Balance needed in wage debate
LFPress.com – comment
Last Updated: February 23, 2011. By Brian Macleod, Qmi Agency
People working in minimum-wage jobs are not doing so to get out of the house for a few hours, but you might think so if you subscribe to the conclusions of the Canadian Federation of Independent Business.
Its recent study, Minimum Wage: Reframing the Debate, is not persuasive enough to end minimum-wage policies.
The report mainly reiterates arguments that have been made and countered in other studies. It concludes that, rather than use minimum wage hikes to help low-income people, governments should use tax policies such as increasing the basic personal exemption and lowering personal income tax–as well as retraining programs–to help those on minimum wage.
It is, in effect, an argument to allow businesses to employ more people at lower wages, while governments pay more.
Not an easy sell for those who believe businesses should pay their staff a reasonable salary for their work as a cost of doing business.
The CFIB argues that a big jump in the minimum wage–which it defines as 10%– “forces small businesses to look for ways to absorb the cost through measures such as reduced hours, reduced training or even job cuts.”
There have been many reports arguing both sides of this, including several that contend incremental minimum-wage increases don’t result in lost jobs.
The CFIB argues that most people who work for minimum wages–which range from $8 an hour in B.C. to $10.25 an hour in Ontario– aren’t primary income earners, and most are younger so they are not necessarily supporting themselves on their wages.
This implies, however, that minimum-wage earners don’t really need the money. Why then, are more than 800,000 people across the country working for such low wages? It isn’t all beer and popcorn money.
Paying tuition or other debts, supplementing the family income, or as some do, living off minimum wages, aren’t an option for many– they’re necessities.
The CFIB says a 10% increase in the minimum wage across the country would cost between 92,300 and 321,300 jobs. This wouldn’t necessarily mean layoffs, but they could be lost through hiring freezes and slower employment growth.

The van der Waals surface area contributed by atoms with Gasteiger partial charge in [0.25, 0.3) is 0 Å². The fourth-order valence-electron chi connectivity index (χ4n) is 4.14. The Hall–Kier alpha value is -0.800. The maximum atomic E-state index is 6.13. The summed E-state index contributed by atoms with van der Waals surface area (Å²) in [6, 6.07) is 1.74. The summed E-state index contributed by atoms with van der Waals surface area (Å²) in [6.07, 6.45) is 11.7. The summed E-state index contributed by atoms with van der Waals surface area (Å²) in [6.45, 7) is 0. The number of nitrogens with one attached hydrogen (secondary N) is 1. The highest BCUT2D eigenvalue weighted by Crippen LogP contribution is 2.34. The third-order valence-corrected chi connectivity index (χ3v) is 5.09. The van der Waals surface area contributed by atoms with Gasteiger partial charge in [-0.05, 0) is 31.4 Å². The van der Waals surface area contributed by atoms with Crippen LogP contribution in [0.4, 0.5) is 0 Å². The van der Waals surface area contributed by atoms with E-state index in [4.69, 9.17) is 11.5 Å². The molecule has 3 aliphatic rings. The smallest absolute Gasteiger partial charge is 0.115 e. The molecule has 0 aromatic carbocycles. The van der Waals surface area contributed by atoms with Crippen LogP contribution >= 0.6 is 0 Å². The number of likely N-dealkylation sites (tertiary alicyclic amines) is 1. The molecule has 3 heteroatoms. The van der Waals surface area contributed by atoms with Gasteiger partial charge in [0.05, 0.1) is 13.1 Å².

Well, that depends. When the economy is suffering, governments don’t often raise the minimum wage. (For example, it was frozen in Ontario for nine years starting in 1995.) They tend to raise it when the economy is doing reasonably well and businesses can handle the increased expenses.
And the Canadian Centre for Policy Alternatives argues that higher minimum wages “can result in less staff turnover, easier recruitment, and a subsequent reduction in the costs of hiring and training new employees.”
Still, the CFIB says training programs would give people more skills, thus access to better jobs. Fair enough, but once governments pay for training programs and minimum wage earners move on, someone else will fill that minimum-wage job. And some will not respond to training, so they’ll be stuck in low-paying jobs.
Where the balance lies in all this–the tipping point for minimum wages that is counterproductive– is what really needs to be studied.
Some claim the minimum wage is a ready-made tool to lift a large number of people out of poverty. The CFIB’s report is effective in arguing that isn’t realistic, but it is not convincing enough to abandon minimum-wage increases as a policy to ensure low-skilled and untrained workers don’t see their limited purchasing power drop as inflation rises.
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